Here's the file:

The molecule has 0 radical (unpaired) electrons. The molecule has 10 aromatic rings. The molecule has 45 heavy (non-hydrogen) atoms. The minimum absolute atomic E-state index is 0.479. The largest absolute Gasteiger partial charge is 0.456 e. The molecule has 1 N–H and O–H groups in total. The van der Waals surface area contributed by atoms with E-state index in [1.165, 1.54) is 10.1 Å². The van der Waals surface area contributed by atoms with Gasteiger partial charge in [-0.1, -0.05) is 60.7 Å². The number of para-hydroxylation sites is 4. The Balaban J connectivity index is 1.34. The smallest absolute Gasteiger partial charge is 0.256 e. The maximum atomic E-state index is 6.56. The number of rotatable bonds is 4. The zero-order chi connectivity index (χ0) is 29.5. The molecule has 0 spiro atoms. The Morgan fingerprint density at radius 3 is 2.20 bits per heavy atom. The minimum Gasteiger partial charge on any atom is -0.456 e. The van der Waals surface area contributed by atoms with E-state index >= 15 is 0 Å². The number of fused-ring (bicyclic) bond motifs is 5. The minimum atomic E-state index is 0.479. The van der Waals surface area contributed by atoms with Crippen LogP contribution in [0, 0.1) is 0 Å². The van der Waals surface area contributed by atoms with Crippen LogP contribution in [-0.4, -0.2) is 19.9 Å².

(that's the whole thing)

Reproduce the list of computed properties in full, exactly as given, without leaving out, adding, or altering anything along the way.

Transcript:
The molecule has 0 radical (unpaired) electrons. The molecule has 10 aromatic rings. The molecule has 45 heavy (non-hydrogen) atoms. The minimum absolute atomic E-state index is 0.479. The largest absolute Gasteiger partial charge is 0.456 e. The molecule has 1 N–H and O–H groups in total. The van der Waals surface area contributed by atoms with E-state index in [1.165, 1.54) is 10.1 Å². The van der Waals surface area contributed by atoms with Gasteiger partial charge in [-0.1, -0.05) is 60.7 Å². The number of para-hydroxylation sites is 4. The Balaban J connectivity index is 1.34. The smallest absolute Gasteiger partial charge is 0.256 e. The maximum atomic E-state index is 6.56. The number of rotatable bonds is 4. The zero-order chi connectivity index (χ0) is 29.5. The molecule has 0 spiro atoms. The Morgan fingerprint density at radius 3 is 2.20 bits per heavy atom. The minimum Gasteiger partial charge on any atom is -0.456 e. The van der Waals surface area contributed by atoms with E-state index >= 15 is 0 Å². The number of fused-ring (bicyclic) bond motifs is 5. The minimum atomic E-state index is 0.479. The van der Waals surface area contributed by atoms with Crippen LogP contribution in [0, 0.1) is 0 Å². The van der Waals surface area contributed by atoms with Crippen LogP contribution in [-0.4, -0.2) is 19.9 Å².